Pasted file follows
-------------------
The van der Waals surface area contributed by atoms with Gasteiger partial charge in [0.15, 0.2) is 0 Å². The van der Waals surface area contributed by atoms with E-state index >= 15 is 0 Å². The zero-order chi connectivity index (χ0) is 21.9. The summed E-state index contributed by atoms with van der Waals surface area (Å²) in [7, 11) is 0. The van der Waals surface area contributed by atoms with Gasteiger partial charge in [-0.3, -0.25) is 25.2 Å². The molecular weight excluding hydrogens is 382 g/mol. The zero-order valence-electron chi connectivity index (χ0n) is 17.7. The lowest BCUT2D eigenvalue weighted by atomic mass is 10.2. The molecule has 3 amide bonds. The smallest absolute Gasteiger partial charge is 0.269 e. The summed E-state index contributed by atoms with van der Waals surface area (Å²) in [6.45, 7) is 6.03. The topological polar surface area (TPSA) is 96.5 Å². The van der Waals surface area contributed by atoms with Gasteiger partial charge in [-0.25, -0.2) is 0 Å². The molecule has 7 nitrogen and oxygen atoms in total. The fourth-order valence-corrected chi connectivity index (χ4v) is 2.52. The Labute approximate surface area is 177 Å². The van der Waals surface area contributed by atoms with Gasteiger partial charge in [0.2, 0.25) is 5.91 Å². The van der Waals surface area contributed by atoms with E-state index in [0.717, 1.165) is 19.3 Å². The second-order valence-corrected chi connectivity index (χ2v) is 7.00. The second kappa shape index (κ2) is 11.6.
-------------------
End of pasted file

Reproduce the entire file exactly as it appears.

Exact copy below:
The van der Waals surface area contributed by atoms with Gasteiger partial charge in [0.15, 0.2) is 0 Å². The van der Waals surface area contributed by atoms with E-state index >= 15 is 0 Å². The zero-order chi connectivity index (χ0) is 21.9. The summed E-state index contributed by atoms with van der Waals surface area (Å²) in [7, 11) is 0. The van der Waals surface area contributed by atoms with Gasteiger partial charge in [-0.3, -0.25) is 25.2 Å². The molecular weight excluding hydrogens is 382 g/mol. The zero-order valence-electron chi connectivity index (χ0n) is 17.7. The lowest BCUT2D eigenvalue weighted by atomic mass is 10.2. The molecule has 3 amide bonds. The smallest absolute Gasteiger partial charge is 0.269 e. The summed E-state index contributed by atoms with van der Waals surface area (Å²) in [6.45, 7) is 6.03. The topological polar surface area (TPSA) is 96.5 Å². The van der Waals surface area contributed by atoms with Gasteiger partial charge in [-0.25, -0.2) is 0 Å². The molecule has 7 nitrogen and oxygen atoms in total. The fourth-order valence-corrected chi connectivity index (χ4v) is 2.52. The Labute approximate surface area is 177 Å². The van der Waals surface area contributed by atoms with Gasteiger partial charge in [0.2, 0.25) is 5.91 Å². The van der Waals surface area contributed by atoms with E-state index in [0.717, 1.165) is 19.3 Å². The second-order valence-corrected chi connectivity index (χ2v) is 7.00. The second kappa shape index (κ2) is 11.6.